Grammy Upsets Both Enthralling and Upsetting

Music lovers complaining about the out-of-touchness of the Grammy awards is like stand-up comedians complaining about airline food. Both are overdone and clichéd, but the frustration is a shared experience that people instantly identify with. With the Grammys, sometimes an unlikely win or loss is so infuriating and baffling, people can’t help but go ballistic. This year’s event was a rollercoaster that reflected both the Grammys’ perpetual practice of giving trophies to irrelevant and/or the “safest” artists and the program’s well-intentioned efforts of late to get with the times. I can’t remember ever describing a Grammys ceremony as “shocking,” but this year’s was full of surprises both pleasant and mind-numbingly inexplicable.


Although every year I find myself somewhat excited to tune into the Grammys telecast, I usually end up flipping channels 10 minutes in when I realize, “Oh yeah, this usually sucks pretty badly.” This year was no different (and Fox’s “Animation Domination” was on at the same time), so I only caught random chunks of the 2011 ceremonies.

I again saw plenty of performances that didn’t do much for me, but also a few that were, at the very least, interesting and, at most, riveting. The Bruno Mars/BoB/Janelle Monae was surprisingly exciting, and not just because Mars was playing drums (very well, in fact) and BoB could hold his own on guitar. (Monae’s solid, energetic performance was less surprising because I’ve witnessed her magic in concert before.) Mick Jagger proved he still has it, taking over the show for a tribute to the late Soul legend Solomon Burke in which the Stones frontman commanded the stage and had the audience in the palm of his hand. If not the greatest band frontman of all time, then who?

Cee Lo was fabulous in his enormous, Technicolor-nightmare peacock outfit, performing a version of “Fuck You” with a stage full of puppets crafted by Jim Henson’s company. But amidst this dazzling array of colors and sights, Gwenyth Paltrow’s appearance as Cee Lo’s duet partner was senseless and off-putting, even if she does have a not-horrible voice. And it was great to see Mumford and Sons and The Avett Brothers get some stage time and eventually back up Bob Dylan, though his voice and confused look made me feel sorry for the aging legend. Still, what a cool moment for the two modern Folk ensembles, whose members all looked like they had just heard their numbers called in a $500 million lottery drawing

The hep spoken-word spiel by the Recording Academy’s president over light Jazz music was hilarious (unintentionally), but my favorite funny moment was when Cee Lo’s song was consistently announced as “The Song Otherwise Known as ‘Forget You’.” I imagine Cee Lo or someone in his camp came up with the censors-friendly fix, but if it was someone from the Grammys, then kudos for showing a sense of humor.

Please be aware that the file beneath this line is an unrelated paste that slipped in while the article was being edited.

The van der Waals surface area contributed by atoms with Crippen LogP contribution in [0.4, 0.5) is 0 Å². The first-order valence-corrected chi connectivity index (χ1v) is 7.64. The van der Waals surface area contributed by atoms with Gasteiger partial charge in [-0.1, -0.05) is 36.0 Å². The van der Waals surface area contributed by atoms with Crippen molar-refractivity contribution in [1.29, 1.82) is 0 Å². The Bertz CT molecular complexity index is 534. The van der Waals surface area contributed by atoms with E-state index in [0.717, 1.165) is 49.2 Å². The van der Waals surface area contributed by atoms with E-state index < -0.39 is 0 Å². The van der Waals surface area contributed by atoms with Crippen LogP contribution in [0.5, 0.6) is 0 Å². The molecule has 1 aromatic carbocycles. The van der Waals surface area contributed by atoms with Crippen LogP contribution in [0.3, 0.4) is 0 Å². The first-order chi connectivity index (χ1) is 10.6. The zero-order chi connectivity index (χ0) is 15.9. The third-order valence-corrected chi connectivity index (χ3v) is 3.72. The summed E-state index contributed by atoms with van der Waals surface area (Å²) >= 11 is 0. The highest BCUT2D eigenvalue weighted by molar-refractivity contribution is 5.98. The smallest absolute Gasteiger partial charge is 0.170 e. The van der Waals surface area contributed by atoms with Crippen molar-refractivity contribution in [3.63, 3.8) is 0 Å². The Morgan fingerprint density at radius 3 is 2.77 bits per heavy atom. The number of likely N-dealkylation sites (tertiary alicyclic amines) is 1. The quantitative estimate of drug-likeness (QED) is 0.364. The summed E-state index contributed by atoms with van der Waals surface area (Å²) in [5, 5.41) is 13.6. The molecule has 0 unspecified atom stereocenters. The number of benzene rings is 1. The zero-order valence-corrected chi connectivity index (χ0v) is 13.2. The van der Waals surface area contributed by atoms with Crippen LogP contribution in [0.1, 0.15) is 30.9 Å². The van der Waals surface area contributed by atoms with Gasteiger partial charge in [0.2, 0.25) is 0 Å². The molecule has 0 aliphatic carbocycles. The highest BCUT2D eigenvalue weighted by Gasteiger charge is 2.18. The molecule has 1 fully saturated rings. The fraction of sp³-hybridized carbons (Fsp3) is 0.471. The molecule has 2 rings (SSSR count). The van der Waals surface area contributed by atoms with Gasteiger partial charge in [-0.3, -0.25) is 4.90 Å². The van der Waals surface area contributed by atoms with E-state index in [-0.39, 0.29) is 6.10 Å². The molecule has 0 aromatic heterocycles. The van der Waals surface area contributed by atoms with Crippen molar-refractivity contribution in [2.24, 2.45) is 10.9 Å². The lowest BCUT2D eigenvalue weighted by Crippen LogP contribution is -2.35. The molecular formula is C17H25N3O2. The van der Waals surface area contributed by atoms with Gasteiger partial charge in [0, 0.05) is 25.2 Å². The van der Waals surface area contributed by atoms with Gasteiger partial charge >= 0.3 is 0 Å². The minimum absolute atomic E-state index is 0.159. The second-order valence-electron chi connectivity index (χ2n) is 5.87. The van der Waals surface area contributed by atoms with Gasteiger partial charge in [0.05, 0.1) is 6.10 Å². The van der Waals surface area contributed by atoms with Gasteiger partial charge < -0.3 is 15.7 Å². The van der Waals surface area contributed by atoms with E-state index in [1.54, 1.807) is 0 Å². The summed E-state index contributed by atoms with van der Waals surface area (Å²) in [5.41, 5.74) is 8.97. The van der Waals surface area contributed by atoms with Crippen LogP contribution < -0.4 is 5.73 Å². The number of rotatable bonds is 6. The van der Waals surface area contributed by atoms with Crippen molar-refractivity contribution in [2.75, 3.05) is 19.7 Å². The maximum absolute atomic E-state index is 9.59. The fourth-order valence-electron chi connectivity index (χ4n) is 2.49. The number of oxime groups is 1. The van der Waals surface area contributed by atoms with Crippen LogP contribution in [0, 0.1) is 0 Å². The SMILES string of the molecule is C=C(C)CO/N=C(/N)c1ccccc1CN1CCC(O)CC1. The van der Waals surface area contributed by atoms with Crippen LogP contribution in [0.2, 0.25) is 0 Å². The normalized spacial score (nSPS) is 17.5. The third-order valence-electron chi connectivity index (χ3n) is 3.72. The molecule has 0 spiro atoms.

But the three biggest shocks came via four of the biggest awards of the night. Canadian Indie Rock faves Arcade Fire scoring the Best Album award was stunning, a triumph for independent, non-corporate labels like Merge, the imprint founded by members of Superchunk in North Carolina for which AF records. The band’s second, post-win song at the end of the broadcast was reportedly not planned (something that rarely occurs during the Grammys) and watching the AF members’ faces in total stunned shock and joy was goosebump-worthy.

But more shocking were the awards for Best Song and Best Record, both of which went to the easy-listening Pop Country band Lady Antebellum and its hit ballad “Need You Now.” In both categories, the group’s nomination seemed like a token Country inclusion amongst the other more contemporary and colorful songs. The winning tune is by no means awful, but the songwriting is merely a couple strong hooks better than a million other typical, uninspired songs pumped out of Nashville’s music machine. And the production (which is what the “Best Record” trophy allegedly is based on, mostly) is just fine, but far from earth-shaking. Or even interesting, for that matter.

The New Artist category is almost always a trainwreck, with confusing rules about who can be considered “new” and a track record of winners never heard from again. I was thrilled that Esperanza Spalding won the award for her creative take on slinky Jazz, but it seemed odd given her competition, which included some heavyweight superstars. At first, I pitied all of those Justin Bieber fans who stayed up past their bedtime to watch the Pop star win an armload of prizes (he went home without a single award). But then I read about all of the online attacks on Spalding by Bieber brats and felt even happier about Spalding’s big victory.

It was upset city at the Grammys last night, for better or worse. It was still a mess, but a more entertaining one that usual, providing reason to tune in next year (if there's nothing better on that night). The biggest losers weren’t Justin Bieber or any of the other artists who lost their chance to hold up that golden gramophone. The biggest losers were the weirdos who actually place big bets on who will win. The odds-makers’ picks were often disastrously off the mark, making perhaps the biggest winners of the night the gamblers who bet big on Esperanza Spalding and Arcade Fire, whose odds of winning were on par with the odds each year of the Pittsburgh Pirates winning the World Series. I hope all of the upset victors get fruit baskets from those risk-taking, newly-wealthy gamblers.

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